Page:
Aronas: Thanks for these nice words. Yes, and even more than that. The reaction of the audience is both unexpected and very moving. Somebody said to me: “After this film, I’m ashamed to complain about life.” Once my daughter told me after school that her friend’s father, having seen the film at the cinema, decided to become a blood donor; one Dutch family after seeing the film decided to ask their friends instead of bringing presents for their new-born girl to donate to the sick children, and sent us a message asking for the bank account number of the hospital; a group of very honorable and famous Japanese artists, entrepreneurs and politicians not only came to Lithuania with charity for this particular hospital but also spent the night at the hotel fording paper birds of hope and love that were delivered to the children next morning. These were really very special evaluations of the film that exceeded my expectations.
Bijan: How the children in the hospital reacted when you went back there to shoot Before Flying Back to the Earth?
Arunas: I was acquainted with some of them earlier, some of them I didn’t know. I agreed with them and their parents that I do not want to make a film about them but we together can make a film about us. As the parents said, camera became like a wonderful toy for the children, bringing lots of joy to their life at the hospital.
Bijan: Did you talk to your daughter about making this movie? Has she seen the movie? What has been the reaction of the kids at the hospital and other kids to Before Flying Back to the Earth?
Arunas: The children who are in the film laughed and saw many more funny moments in it than, for instance, the doctors who probably for the first time found themselves as if on the other side. Perhaps the film became a replacement for words about the life over there both for me and for them. We sometimes talk both about the film and about the hospital, although this talking is rather subtle. We respect each others zone of silence and willingness to keep silent about it. For instance, my daughter started talking to her doctor only after some years. Even this “talking” was limited to merely saying “Good bye!”
Somehow I find it difficult to talk about their evaluations in my own words. The film is intended for children who are a bit older than ten years and it became rather close to the hearts of the senior school-children. Many schools took it as a cinematic lesson of kindness and love, part of them, which was also unexpected, said that this was the best film ever seen.
Bijan: How did you come up with the visual style of the movie?
Arunas: It took a lot of time to find the light, which I felt but was failing to create. On the other side, I needed that even this dilapidated wall of the hospital, the buckets with food and the strange machinery (resembling a submarine) became close, nice-looking and attractive, and eliminated the barrier between the screen and the audience to disperse the possible feeling of scare, which invades when stepping in there, to transform the initial outward ugliness of the things into certain esthetic enjoyment or even grow into their beauty. Of course, it was extremely important for me to use the episodes filmed by the children, especially by Andrius, when the film crew is gone. This is kind of discussion and community of two outlooks on the reality.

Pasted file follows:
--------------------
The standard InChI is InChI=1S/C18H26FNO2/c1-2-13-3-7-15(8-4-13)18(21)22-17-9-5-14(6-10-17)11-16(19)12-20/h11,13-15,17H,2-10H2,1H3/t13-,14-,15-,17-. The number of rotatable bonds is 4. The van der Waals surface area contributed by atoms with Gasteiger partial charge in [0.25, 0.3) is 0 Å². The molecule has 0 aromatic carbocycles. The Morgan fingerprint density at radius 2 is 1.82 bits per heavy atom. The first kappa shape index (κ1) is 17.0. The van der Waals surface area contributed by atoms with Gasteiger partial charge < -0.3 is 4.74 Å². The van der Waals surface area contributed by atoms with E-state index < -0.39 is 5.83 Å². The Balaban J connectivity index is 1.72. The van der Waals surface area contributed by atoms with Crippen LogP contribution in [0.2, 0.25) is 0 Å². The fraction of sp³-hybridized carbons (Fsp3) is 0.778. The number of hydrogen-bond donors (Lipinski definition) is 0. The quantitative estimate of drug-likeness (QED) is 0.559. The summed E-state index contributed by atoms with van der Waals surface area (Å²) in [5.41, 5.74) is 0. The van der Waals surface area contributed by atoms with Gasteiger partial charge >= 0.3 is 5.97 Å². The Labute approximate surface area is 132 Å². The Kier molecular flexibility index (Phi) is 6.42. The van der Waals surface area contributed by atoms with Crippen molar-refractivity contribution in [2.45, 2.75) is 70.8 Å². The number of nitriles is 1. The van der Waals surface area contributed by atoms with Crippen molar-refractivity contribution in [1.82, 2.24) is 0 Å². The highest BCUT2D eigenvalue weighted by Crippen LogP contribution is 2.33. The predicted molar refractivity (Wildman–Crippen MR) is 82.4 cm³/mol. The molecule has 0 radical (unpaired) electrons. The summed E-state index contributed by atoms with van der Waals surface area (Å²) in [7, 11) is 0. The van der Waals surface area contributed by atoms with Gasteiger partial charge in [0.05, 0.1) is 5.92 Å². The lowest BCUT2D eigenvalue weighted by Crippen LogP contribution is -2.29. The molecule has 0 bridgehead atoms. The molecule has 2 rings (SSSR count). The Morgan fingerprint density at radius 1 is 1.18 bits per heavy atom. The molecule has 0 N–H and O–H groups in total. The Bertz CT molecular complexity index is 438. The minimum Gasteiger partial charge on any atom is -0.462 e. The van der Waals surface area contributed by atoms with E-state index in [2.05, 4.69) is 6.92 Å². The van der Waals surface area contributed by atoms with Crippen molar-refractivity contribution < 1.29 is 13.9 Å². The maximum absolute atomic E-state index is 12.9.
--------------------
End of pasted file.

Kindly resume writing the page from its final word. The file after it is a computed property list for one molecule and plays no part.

Bijan: What were the challenges you faced while making your movie?
Arunas: In such a film you can not be making a film about others. You have to become a part of all this, and at the same time, those who are on the other side of the camera become close and dear to you. And every success of theirs is a joy for you, and every moment of pain becomes a moment of pain for you.
Bijan: Who are the film makers that you admire?
Arunas: There are so many of them that by naming just some I would not be fair in respect of the entire army of genial film-making artists.
Bijan: What inspired you to become a filmmaker?
Arunas: Wonderful films and the feeling that those 25 frames per second can actually change the world. Although the way was not a simple one – I had to abandon my almost-obtained profession, applied mathematics (my parents’ dream!), and as a consequence, try to escape the service in the Soviet Army, which at the time was involved in the war in Afghanistan. By this act, in the eyes of my parents and relatives, I completely ruined my future and career and doomed myself to be in touch of the soviet system. This was the first price of becoming a film-maker, just attempting to take the exams to the film directors’ course.
Bijan: Please tell us about your future projects.
Arunas: A colleague of mine said that after this film I “will have to recharge my internal batteries” for the same period of time it took to make it. I was exited when I calculated how much holidays I am entitled to, but the time is running out… Since there is no film yet, words seem like a tricksters because they speak of the ephemery that does not exist yet; besides, sometimes words can scare a new and yet-to-be-born film.
Bijan: Thank you for your time.